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The pernicious secret at the heart of the Ecological Footprint

The concept of the Ecological footprint was developed in 1992 by William Rees and Mathis Wackernagel at UBC in Vancouver, Canada. Ecological footprint analysis is widely used around the Earth in support of sustainability assessments. It enables people to measure and manage the use of resources throughout the economy and explore the sustainability of individual lifestyles, goods and services, organizations, industry sectors, neighborhoods, cities, regions and nations.

The accepted global footprint situation is described like this:

The world-average ecological footprint in 2012 was 2.84 global hectares per person (22.1 billion in total). With a world-average biocapacity of 1.73 global hectares (gha) per person (9.2 billion in total), this leads to a global ecological deficit of 1.1 global hectares per person (7.8 billion in total).

However, in the Wikipedia article on Sustainability, we find this shocking little gem. I have emphasized the "pernicious secret" in bold.

The Ecological footprint measures human consumption in terms of the biologically productive land needed to provide the resources, and absorb the wastes of the average global citizen. In 2008 it required 2.7 global hectares per person, 30% more than the natural biological capacity of 2.1 global hectares (assuming no provision for other organisms). The resulting ecological deficit must be met from unsustainable extra sources and these are obtained in three ways: embedded in the goods and services of world trade; taken from the past (e.g. fossil fuels); or borrowed from the future as unsustainable resource usage (e.g. by over exploiting forests and fisheries).

This implies that if we allow any organisms not intended for human use to use this land, its biological capacity to serve human needs is reduced.

For example, if we assume that on average 25% of the biological capacity of land is used by other organisms, then the amount of land available for human use is effectively reduced by the same amount. The actual capacity used by other creatures is unknowable, but it seems to me as though 25% would be a conservative number as a global average.

Using this percentage for illustration, the per capita biocapacity of the planet is reduced from 1.73 to 1.3 global hectares. That in turn raises the deficit of the human footprint from 1.1 gha to 1.53 gha.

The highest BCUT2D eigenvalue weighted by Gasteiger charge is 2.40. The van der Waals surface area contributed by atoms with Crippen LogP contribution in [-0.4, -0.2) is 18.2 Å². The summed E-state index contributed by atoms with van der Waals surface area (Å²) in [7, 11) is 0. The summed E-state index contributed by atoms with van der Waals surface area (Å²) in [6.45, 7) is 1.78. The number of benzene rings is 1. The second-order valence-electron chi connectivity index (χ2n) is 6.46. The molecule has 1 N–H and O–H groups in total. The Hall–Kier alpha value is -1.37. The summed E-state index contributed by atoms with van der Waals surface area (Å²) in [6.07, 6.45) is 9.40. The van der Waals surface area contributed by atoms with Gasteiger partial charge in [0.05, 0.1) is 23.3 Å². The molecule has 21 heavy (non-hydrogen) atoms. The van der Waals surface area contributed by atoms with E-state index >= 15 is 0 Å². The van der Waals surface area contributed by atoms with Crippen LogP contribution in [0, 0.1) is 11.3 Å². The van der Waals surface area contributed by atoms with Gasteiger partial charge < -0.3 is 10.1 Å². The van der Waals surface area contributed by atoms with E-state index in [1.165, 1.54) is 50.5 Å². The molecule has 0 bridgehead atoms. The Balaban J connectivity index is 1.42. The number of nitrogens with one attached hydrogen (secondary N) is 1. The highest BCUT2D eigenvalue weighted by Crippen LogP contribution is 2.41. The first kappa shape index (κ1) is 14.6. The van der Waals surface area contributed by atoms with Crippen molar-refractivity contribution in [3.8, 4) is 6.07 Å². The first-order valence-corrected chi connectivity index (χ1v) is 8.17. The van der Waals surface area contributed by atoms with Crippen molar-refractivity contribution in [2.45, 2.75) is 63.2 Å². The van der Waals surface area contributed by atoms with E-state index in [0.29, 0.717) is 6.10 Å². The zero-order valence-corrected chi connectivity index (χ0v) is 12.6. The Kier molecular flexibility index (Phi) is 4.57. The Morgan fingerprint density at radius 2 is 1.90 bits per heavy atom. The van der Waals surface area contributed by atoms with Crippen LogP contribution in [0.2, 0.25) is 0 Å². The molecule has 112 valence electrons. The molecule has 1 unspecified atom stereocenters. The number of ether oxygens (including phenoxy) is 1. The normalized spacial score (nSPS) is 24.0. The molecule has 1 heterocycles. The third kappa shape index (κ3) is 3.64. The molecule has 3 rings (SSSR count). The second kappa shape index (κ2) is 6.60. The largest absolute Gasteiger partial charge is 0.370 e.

Because of the increased deficit, the degree of human overshoot not 52%, but a rather more worrying 73%. The more biocapacity we allow other creatures to use, the worse the human overshoot becomes.
Posted by The_jackalope | Sun Dec 30, 2018, 06:50 PM (2 replies)

Does anyone remember this suspicion about Flynn?

I wonder whatever happened to it?


Russian treason arrests stemmed from intel official helping US catch criminal hackers

Three current and former Russian intelligence agents and a Russian cybersecurity firm employee arrested on charges of treason had been feeding the U.S. information on criminal hackers, a Russian news station reported Wednesday.

Sergei Mikhailov and Dmitry Dokuchaev, who at the time were employed by Russia's intelligence service, the FSB, were arrested along with former FSB agent George Fomchenkov and Kaspersky Lab employee Ruslan Stoyanov in connection with data they passed along to the CIA, according to Rain TV.

The arrests, which were made public in late January, caused speculation that the four had been informants for the investigation into Russian hacking in the 2016 U.S. elections.

According to the Rain report, they had actually been tipping off the CIA about Russian criminal hackers, including accused credit card thief Roman Seleznev and alleged LinkedIn hacker Yevgeniy Nikulin.

My suspicion at the time was that they were probably shopped to the FSB by Flynn when he found out about them in one of his early security briefings. The timing was right.

This appears to have fallen off the radar. I wonder now if he gave the whole mess to Mueller, and it's in the third redaction. I guess we'll find out.
Posted by The_jackalope | Thu Dec 6, 2018, 11:18 PM (1 replies)
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